Drawing a legal analogy between the Modoc prisoners and the Guantanamo detainees, Assistant US Attorney General Yoo employed the legal category of homo sacer: in Roman law, a person banned from society, excluded from its legal protections but still subject to the sovereign’s power. Anyone may kill a homo sacer without it being considered murder. As Jodi Byrd notes, “One begins to understand why John C. Yoo’s infamous March 14, 2003, torture memos cited the 1865 Military Commissions and the 1873 Modoc Indian Prisoners legal opinions in order to articulate executive power in declaring the state of exception, particularly when the Modoc Indian Prisoners opinion explicitly marks the Indian combatant as homo sacer to the United States.” To buttress his claim, Yoo quoted from the 1873 Modoc Indian Prisoners opinion:
“It cannot be pretended that a United States soldier is guilty of murder if he kills a public enemy in battle, which would be the case if the municipal law were in force and applicable to an act committed under such circumstances. All the laws and customs of civilized warfare may not be applicable to an armed conflict with the Indian tribes upon our western frontier; but the circumstances attending the assignation of Canby [Army General] and Thomas [U.S. peace commissioner] are such as to make their murder as much a violation of the laws of savage as of civilized warfare, and the Indians concerned in it fully understood the baseness and treachery of their act.”
Byrd points out that, according to this line of thinking, anyone who could be defined as “Indian” could thus be killed legally, and they also could be held responsible for crimes they committed against any US soldier: “As a result, citizens of American Indian nations become in this moment the origin of the stateless terrorist combatant within U.S. enunciations of sovereignty.”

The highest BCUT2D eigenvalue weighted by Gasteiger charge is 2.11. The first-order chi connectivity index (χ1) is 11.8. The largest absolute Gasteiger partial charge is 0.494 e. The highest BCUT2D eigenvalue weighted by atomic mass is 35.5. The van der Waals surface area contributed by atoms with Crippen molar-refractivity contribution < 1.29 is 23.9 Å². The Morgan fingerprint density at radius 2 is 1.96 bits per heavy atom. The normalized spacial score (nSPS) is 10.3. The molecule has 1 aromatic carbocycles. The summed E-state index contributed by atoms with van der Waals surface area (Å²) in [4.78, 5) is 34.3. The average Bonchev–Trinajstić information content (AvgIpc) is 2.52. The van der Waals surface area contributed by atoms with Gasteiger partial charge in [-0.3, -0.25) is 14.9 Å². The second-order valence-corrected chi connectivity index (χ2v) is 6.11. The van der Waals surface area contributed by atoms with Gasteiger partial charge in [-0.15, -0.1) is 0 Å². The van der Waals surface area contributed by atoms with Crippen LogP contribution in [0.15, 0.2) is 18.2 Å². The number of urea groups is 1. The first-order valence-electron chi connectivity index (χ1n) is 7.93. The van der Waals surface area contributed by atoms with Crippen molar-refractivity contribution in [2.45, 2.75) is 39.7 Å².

The Modoc are a resilient, fierce, passionate people whose warrior ancestors inspire us in our current fight against the fossil-fuel industry and Canadian corporation Pembina and their fracked gas pipeline threatening Modoc, Klamath, Paiute, Coos, Coquille, Hanis, Yurok, Karuk ancestral homelands and waterways. I hope readers will be inspired to do their research about the Modoc War and the descendants who carry on their legacy and memory through creative agency and decolonial ruptural art forms.
On the subject of your work, tell us about Signal Fire. What does this group do, and how does that work align with your own?
Signal Fire is an artist and activist residency program that takes creative agitators into the backcountry, connecting them with realities of land use: wilderness, tribal lands, private property, resource extraction industries, and ecological concerns. We are a unique, nonprofit artist-residency organization, in that we don’t own any land, and a part of our mission is to decolonize land-ownership narratives, revitalize cultural connections to place, and support creative advocacy for land and human-rights advocacy campaigns. I come from a background of fine art and environmental advocacy and grass-roots organizing.
My fundraising and organizing background led me to be the organization’s first co-director hire outside of the two founders. I’ve been on staff and in a leadership role within the organization since my original hire in 2015. My passion for backpacking, hiking, connecting with my ancestral homelands has been nurtured at Signal Fire and has led to my moving home and developing Signal Fire programming in Southern Oregon. My work aligns with the organization and I’ve spent a lot of time in the equity, diversity, and inclusion committee, which is dedicated to dismantling white supremacy and patriarchy in our organization and in the field of artist-residency programs.